Yajima gets a visit from her grandchildren at Hawaii Children’s Discovery Center in Kaka‘ako.

Yajima gets a visit from her grandchildren at Hawaii Children’s Discovery Center in Kaka‘ako.

As chairwoman of the Hawaii Children’s Discovery Center Board, Loretta Yajima takes the lead to help children all over the world succeed in a global society.

On a recent trip to inner Mongolia to help build children’s museums in China, Loretta Yajima was welcomed by the priest at the Daizhou Temple in Hohhot, Inner Mongolia.

The priest told Yajima, who is the chairwoman of the Hawaii Children’s Discovery Center Board, that she was only the fourth American that he had met during his 50-year tenure at the temple. When she inquired about the other three, he replied, “President Richard Nixon, Michael Jordan and Arnold Schwarzenegger.”

Yajima says she told the priest she couldn’t imagine why he would want to meet her since she wasn’t famous like the other three.

“He replied, ‘The humanitarian heart is more important than fame,’” Yajima says.

It was a chicken-skin moment for Yajima, who is gearing up to bring the Asian Pacific Children’s Museum Conference to Honolulu on Oct. 19-21. Educators and museum professionals from Asia, Europe and the U.S. are expected to attend the event, which will be a bridge between East and West.

Yajima spending quality time with her five grandchildren (photo by Nathalie Walker).

Yajima spending quality time with her five grandchildren (photo by Nathalie Walker).

“The theme of the conference this year, ‘Peace with the Heart of Aloha,’ was inspired by what is happening throughout the world today and, in response, what we as museum professionals and educators can do to prepare our next generation of world leaders for what is still a promising yet uncertain future,” Yajima says.

Yajima says conference attendees will share stories, ideas and programs designed to help prepare children to become world leaders in a global society. Keynote speakers are Pono Shim, Jake Shimabukuro and Maya Soetoro-Ng, with more participants coming from across the U.S., Asia and Europe.

“If we are to help today’s young people be ready to live in an increasingly diverse, more complex and interdependent global society we must help them develop an understanding of themselves and others in a world without or beyond borders,” she says.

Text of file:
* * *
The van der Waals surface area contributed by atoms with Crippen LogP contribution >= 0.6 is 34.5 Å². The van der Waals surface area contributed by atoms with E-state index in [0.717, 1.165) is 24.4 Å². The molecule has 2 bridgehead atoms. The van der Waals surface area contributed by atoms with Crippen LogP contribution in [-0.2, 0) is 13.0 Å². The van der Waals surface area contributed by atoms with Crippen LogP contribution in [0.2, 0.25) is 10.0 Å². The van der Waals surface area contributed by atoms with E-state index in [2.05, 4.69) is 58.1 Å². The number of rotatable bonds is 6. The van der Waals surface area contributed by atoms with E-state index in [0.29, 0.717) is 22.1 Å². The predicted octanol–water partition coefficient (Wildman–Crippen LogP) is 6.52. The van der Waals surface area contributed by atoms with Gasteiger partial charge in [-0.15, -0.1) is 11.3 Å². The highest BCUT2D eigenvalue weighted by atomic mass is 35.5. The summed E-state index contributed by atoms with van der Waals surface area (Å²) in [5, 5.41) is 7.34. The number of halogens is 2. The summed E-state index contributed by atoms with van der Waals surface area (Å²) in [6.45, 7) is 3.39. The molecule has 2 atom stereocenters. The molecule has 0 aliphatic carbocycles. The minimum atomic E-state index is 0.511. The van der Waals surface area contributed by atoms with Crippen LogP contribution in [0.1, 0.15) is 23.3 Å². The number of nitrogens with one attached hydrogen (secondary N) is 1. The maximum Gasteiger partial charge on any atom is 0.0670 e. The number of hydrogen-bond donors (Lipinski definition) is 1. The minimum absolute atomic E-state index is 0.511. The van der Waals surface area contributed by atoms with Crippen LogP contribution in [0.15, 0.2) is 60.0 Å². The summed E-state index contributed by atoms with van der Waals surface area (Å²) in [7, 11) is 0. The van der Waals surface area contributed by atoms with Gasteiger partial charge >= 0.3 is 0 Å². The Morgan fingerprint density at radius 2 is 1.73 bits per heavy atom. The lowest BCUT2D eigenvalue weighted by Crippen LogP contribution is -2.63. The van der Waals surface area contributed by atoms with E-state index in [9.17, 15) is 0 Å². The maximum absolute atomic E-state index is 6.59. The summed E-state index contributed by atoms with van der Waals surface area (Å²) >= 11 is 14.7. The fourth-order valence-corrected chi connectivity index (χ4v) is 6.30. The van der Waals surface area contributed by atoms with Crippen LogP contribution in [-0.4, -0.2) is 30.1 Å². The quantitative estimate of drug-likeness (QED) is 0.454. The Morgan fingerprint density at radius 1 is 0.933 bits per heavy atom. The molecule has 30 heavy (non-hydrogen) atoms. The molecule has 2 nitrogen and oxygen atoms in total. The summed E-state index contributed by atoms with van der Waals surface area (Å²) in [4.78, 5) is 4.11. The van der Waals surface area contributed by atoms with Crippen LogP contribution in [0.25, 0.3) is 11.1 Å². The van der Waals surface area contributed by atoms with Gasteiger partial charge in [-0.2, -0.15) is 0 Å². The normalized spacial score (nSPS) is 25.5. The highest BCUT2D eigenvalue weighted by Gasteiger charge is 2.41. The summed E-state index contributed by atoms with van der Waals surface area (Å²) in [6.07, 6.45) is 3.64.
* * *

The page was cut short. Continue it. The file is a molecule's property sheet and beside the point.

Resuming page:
That’s the kind of world Yajima remembers from her childhood. Her father, K. J. Luke, founded Hawaii National Bank, her mother Beatrice Lum Luke was a teacher, and numerous members of the family support many local community services efforts, including the Luke Center for Public Service at Punahou School.

Like her parents and successful siblings, Yajima isn’t afraid of hard work and she’s even more driven when her efforts benefit others, especially children. In her early twenties, she worked as a Head Start teacher in Kuhio Park Terrace. Yajima later worked at the University of Hawai‘i Lab School and Hanahou‘oli School. It was through her e˛ orts that the precursor to the Hawaii Children’s Discovery Center that opened in 1989 as a small storefront museum at Dole Pineapple Cannery.

Children’s Discovery Center Board members: Michael Pietsch, Arthur Tokin, Deborah Macer Chun, Loretta Yajima, Mark Fukunaga and Steven Ai (photo courtesy Loretta Yajima).

Children’s Discovery Center Board members: Michael Pietsch, Arthur Tokin, Deborah Macer Chun, Loretta Yajima, Mark Fukunaga and Steven Ai (photo courtesy Loretta Yajima).

“Her whole purpose now is the children’s museum and the family supports her,” says elder brother Warren Luke. “Our family really supports education and we think that early education is important because it helps to set the standards in the outlook of people.”